Alberta intervenes in lawsuit challenging Canada’s decision to label plastics as ‘toxic substances’

Province says decision constitutes an unconstitutional intrusion into provincial jurisdiction

Alberta intervenes in lawsuit challenging Canada’s decision to label plastics as ‘toxic substances’

Alberta has intervened in a legal challenge against the federal government’s decision to label plastic as a “toxic substance.”

The provincial attorney general notified the Federal Court that Alberta will make submissions in a lawsuit filed by the Responsible Plastic Use Coalition in May 2021. The lawsuit seeks a judicial review of the federal health and environment ministers’ decision to add plastic manufactured items to a list of toxic substances specified in schedule 1 of the Canadian Environmental Protection Act.

In its submissions, the province will argue that labelling plastic manufactured items as “toxic substances” is considered to be an unconstitutional intrusion into provincial jurisdiction.

“Labelling plastic a ‘toxic substance’ is a direct threat to our economy and an intrusion into our jurisdiction that is having a negative impact on Alberta’s petrochemical industry by creating uncertainty for employers and investors,” Minister of Justice and Solicitor General Tyler Shandro said. “Instead of making use of existing strategies to reduce waste and embrace the economic opportunities presented by recycling and reusing plastics, the federal government has chosen overreach instead.”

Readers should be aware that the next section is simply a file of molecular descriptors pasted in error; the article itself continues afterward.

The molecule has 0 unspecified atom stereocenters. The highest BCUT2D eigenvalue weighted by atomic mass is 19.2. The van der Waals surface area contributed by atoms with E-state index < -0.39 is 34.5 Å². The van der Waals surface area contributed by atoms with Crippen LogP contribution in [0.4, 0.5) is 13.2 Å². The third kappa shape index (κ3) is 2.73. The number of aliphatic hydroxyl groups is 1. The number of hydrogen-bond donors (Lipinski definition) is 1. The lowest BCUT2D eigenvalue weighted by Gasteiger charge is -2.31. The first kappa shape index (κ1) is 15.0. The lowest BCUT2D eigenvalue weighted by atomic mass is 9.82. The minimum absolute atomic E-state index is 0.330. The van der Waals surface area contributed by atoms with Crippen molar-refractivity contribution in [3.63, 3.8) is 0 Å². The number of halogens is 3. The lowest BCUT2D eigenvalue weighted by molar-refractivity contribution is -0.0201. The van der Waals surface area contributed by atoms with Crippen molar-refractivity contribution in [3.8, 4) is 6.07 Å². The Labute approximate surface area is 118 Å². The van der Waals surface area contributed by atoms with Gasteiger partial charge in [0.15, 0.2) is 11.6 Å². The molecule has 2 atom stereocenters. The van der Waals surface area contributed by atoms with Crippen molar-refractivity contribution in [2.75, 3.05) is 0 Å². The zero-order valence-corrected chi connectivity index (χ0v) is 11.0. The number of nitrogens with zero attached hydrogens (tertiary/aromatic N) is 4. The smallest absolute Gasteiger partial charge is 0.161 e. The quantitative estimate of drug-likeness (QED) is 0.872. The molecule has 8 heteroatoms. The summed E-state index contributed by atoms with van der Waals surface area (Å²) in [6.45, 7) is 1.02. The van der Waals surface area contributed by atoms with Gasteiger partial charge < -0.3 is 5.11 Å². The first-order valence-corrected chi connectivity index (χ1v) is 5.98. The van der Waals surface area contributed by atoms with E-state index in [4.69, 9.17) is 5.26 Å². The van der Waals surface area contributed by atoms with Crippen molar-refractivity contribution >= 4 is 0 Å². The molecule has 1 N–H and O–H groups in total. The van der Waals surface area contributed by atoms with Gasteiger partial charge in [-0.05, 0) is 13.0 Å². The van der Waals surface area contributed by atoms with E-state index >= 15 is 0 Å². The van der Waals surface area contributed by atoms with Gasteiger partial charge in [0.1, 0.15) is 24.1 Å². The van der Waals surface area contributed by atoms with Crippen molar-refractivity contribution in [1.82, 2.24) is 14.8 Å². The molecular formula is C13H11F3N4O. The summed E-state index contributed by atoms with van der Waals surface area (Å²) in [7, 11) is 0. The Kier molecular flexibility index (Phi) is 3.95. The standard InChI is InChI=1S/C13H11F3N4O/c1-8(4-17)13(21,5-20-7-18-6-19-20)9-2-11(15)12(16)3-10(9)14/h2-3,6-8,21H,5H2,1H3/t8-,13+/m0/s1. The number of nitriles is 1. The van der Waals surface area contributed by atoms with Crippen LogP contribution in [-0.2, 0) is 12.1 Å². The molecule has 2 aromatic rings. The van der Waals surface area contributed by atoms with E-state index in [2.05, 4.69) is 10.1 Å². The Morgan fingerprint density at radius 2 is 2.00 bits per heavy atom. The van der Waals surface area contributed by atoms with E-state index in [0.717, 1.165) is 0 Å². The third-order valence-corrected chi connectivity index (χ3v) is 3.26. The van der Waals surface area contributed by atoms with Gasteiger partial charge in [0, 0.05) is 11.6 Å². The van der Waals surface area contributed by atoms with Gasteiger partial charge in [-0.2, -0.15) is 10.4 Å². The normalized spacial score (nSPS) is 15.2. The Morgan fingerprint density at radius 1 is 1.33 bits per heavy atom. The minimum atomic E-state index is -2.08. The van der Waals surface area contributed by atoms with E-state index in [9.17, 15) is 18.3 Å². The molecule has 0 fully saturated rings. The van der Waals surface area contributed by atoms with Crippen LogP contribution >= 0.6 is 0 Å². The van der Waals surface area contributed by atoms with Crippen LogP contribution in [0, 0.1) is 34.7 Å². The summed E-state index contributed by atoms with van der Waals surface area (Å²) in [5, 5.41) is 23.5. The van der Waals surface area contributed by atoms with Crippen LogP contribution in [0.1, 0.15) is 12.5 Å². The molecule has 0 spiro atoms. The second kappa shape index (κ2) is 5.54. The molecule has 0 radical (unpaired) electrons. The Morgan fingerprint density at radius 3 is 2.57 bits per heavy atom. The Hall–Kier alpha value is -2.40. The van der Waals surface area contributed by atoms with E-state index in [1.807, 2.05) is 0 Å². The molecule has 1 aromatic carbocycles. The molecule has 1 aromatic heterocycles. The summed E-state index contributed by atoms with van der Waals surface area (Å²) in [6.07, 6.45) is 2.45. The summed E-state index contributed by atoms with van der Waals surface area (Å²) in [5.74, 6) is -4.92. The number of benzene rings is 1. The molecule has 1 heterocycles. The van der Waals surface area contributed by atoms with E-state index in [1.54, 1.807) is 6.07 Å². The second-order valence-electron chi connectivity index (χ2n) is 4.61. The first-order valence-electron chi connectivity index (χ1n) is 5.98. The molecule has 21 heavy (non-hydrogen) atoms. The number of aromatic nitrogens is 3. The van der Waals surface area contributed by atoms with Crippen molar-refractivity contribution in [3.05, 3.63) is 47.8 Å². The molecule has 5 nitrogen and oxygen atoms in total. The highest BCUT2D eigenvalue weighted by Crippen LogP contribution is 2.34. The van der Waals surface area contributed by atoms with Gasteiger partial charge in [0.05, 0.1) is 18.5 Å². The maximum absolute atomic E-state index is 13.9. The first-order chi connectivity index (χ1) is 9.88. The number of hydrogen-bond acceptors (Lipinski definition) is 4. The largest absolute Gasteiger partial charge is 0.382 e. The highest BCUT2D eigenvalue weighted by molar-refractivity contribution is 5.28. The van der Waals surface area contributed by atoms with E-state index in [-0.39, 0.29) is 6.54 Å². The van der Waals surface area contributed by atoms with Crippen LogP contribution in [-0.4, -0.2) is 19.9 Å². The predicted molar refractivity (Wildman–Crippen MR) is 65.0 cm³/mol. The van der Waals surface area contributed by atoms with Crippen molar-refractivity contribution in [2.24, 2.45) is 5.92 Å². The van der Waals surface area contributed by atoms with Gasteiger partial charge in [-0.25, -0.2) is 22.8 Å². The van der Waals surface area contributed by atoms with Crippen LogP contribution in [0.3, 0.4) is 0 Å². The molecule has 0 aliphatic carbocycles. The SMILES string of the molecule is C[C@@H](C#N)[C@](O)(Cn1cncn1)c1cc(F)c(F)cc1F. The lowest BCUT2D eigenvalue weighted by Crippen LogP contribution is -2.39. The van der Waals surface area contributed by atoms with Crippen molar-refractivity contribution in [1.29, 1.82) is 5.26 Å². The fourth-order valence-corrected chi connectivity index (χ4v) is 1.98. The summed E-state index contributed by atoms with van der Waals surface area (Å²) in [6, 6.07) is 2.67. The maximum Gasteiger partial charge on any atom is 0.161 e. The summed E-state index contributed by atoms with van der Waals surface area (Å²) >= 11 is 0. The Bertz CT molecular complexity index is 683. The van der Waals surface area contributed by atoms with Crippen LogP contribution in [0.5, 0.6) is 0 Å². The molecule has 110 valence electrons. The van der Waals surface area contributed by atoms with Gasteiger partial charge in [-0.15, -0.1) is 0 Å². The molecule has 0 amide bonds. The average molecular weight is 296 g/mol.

According to the provincial government, the decision has already negatively affected investment in the province’s petrochemical sector, and an analysis by the energy ministry showed that more than $30 billion is at risk because of the “toxic” designation.

It also claimed that the decision ignores other tools the province is already using, including developing a circular economy for plastics where they are recycled and enter the market and redefining plastic waste as a valuable commodity that should be collected for reuse.

The provincial government confirmed that Premier Jason Kenney has sent letters to other premiers across Canada urging them to take similar legal action.

Recent articles & video

Alternative fee arrangements possible with proper tools: AltFee chief operating officer

Privacy commissioner raises concern over proposed online streaming bill

Babin Bessner Spry leads plaintiffs in $202M commercial case

Ontario court rejects first doctor's opinion in negligence lawsuit against subsequent doctors

Saskatchewan, Ontario breweries’ identical trademarks may be confusing: Federal Court

Clyde & Co presents cyber risk offering

Most Read Articles

MLT Aikins expands Vancouver footprint with addition of litigation practice of Hakemi & Ridgedale

Roundup of law firm hires, promotions, departures: Sept. 19, 2022 update

Canada extending term of copyright protection from 50-to-70 years

BC outlines intentions to create a single regulator governing lawyers, notaries, paralegals